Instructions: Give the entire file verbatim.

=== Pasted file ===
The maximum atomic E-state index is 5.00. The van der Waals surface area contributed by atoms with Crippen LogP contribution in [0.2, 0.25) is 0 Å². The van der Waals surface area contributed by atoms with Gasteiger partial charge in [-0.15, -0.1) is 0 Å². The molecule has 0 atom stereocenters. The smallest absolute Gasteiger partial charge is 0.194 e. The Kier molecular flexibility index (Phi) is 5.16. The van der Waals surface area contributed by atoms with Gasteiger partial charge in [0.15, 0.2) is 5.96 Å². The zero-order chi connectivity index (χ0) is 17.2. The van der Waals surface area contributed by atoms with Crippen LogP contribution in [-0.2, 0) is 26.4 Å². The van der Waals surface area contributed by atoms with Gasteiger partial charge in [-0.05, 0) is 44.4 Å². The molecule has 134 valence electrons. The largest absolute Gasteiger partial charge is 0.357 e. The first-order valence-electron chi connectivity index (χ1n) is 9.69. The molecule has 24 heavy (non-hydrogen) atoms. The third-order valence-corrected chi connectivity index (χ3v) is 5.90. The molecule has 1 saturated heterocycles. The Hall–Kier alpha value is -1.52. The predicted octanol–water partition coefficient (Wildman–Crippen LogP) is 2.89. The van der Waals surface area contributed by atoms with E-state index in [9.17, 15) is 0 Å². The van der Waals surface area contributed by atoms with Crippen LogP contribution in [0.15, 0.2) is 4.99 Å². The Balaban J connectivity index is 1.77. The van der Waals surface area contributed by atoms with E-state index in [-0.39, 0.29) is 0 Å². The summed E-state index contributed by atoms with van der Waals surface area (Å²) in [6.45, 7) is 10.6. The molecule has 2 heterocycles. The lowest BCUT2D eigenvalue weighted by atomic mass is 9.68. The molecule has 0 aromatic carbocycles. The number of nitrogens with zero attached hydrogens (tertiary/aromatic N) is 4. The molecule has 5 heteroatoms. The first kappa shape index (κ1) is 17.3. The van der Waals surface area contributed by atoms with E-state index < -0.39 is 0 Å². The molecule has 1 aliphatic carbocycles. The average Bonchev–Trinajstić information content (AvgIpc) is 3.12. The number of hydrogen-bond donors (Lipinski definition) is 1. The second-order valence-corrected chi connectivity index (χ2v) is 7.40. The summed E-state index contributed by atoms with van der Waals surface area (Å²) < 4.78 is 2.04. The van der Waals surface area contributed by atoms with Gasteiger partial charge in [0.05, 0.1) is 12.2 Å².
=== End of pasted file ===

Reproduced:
The maximum atomic E-state index is 5.00. The van der Waals surface area contributed by atoms with Crippen LogP contribution in [0.2, 0.25) is 0 Å². The van der Waals surface area contributed by atoms with Gasteiger partial charge in [-0.15, -0.1) is 0 Å². The molecule has 0 atom stereocenters. The smallest absolute Gasteiger partial charge is 0.194 e. The Kier molecular flexibility index (Phi) is 5.16. The van der Waals surface area contributed by atoms with Gasteiger partial charge in [0.15, 0.2) is 5.96 Å². The zero-order chi connectivity index (χ0) is 17.2. The van der Waals surface area contributed by atoms with Crippen LogP contribution in [-0.2, 0) is 26.4 Å². The van der Waals surface area contributed by atoms with Gasteiger partial charge in [-0.05, 0) is 44.4 Å². The molecule has 134 valence electrons. The largest absolute Gasteiger partial charge is 0.357 e. The first-order valence-electron chi connectivity index (χ1n) is 9.69. The molecule has 24 heavy (non-hydrogen) atoms. The third-order valence-corrected chi connectivity index (χ3v) is 5.90. The molecule has 1 saturated heterocycles. The Hall–Kier alpha value is -1.52. The predicted octanol–water partition coefficient (Wildman–Crippen LogP) is 2.89. The van der Waals surface area contributed by atoms with E-state index in [9.17, 15) is 0 Å². The van der Waals surface area contributed by atoms with Crippen LogP contribution in [0.15, 0.2) is 4.99 Å². The Balaban J connectivity index is 1.77. The van der Waals surface area contributed by atoms with E-state index in [-0.39, 0.29) is 0 Å². The summed E-state index contributed by atoms with van der Waals surface area (Å²) in [6.45, 7) is 10.6. The molecule has 2 heterocycles. The lowest BCUT2D eigenvalue weighted by atomic mass is 9.68. The molecule has 0 aromatic carbocycles. The number of nitrogens with zero attached hydrogens (tertiary/aromatic N) is 4. The molecule has 5 heteroatoms. The first kappa shape index (κ1) is 17.3. The van der Waals surface area contributed by atoms with E-state index < -0.39 is 0 Å². The molecule has 1 aliphatic carbocycles. The average Bonchev–Trinajstić information content (AvgIpc) is 3.12. The number of hydrogen-bond donors (Lipinski definition) is 1. The second-order valence-corrected chi connectivity index (χ2v) is 7.40. The summed E-state index contributed by atoms with van der Waals surface area (Å²) < 4.78 is 2.04. The van der Waals surface area contributed by atoms with Gasteiger partial charge in [0.05, 0.1) is 12.2 Å².